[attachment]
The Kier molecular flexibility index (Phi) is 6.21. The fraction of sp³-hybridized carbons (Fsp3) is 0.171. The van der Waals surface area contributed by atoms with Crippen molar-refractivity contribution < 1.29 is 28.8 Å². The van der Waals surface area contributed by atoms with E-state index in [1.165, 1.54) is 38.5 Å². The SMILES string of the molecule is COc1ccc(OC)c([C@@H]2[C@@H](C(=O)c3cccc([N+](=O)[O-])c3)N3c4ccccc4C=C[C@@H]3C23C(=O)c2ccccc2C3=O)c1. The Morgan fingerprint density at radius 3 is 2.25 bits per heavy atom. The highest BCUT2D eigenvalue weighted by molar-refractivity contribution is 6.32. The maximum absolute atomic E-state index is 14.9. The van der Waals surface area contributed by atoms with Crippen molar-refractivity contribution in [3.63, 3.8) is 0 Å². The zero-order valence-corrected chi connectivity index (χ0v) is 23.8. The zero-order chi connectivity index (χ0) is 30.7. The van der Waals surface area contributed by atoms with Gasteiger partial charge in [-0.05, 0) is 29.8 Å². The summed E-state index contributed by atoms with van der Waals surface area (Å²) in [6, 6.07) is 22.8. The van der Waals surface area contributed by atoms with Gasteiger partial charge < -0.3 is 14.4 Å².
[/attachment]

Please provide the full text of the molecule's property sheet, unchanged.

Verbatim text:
The Kier molecular flexibility index (Phi) is 6.21. The fraction of sp³-hybridized carbons (Fsp3) is 0.171. The van der Waals surface area contributed by atoms with Crippen molar-refractivity contribution < 1.29 is 28.8 Å². The van der Waals surface area contributed by atoms with E-state index in [1.165, 1.54) is 38.5 Å². The SMILES string of the molecule is COc1ccc(OC)c([C@@H]2[C@@H](C(=O)c3cccc([N+](=O)[O-])c3)N3c4ccccc4C=C[C@@H]3C23C(=O)c2ccccc2C3=O)c1. The Morgan fingerprint density at radius 3 is 2.25 bits per heavy atom. The highest BCUT2D eigenvalue weighted by molar-refractivity contribution is 6.32. The maximum absolute atomic E-state index is 14.9. The van der Waals surface area contributed by atoms with Crippen molar-refractivity contribution in [3.63, 3.8) is 0 Å². The zero-order valence-corrected chi connectivity index (χ0v) is 23.8. The zero-order chi connectivity index (χ0) is 30.7. The van der Waals surface area contributed by atoms with Gasteiger partial charge in [-0.05, 0) is 29.8 Å². The summed E-state index contributed by atoms with van der Waals surface area (Å²) in [6, 6.07) is 22.8. The van der Waals surface area contributed by atoms with Gasteiger partial charge < -0.3 is 14.4 Å².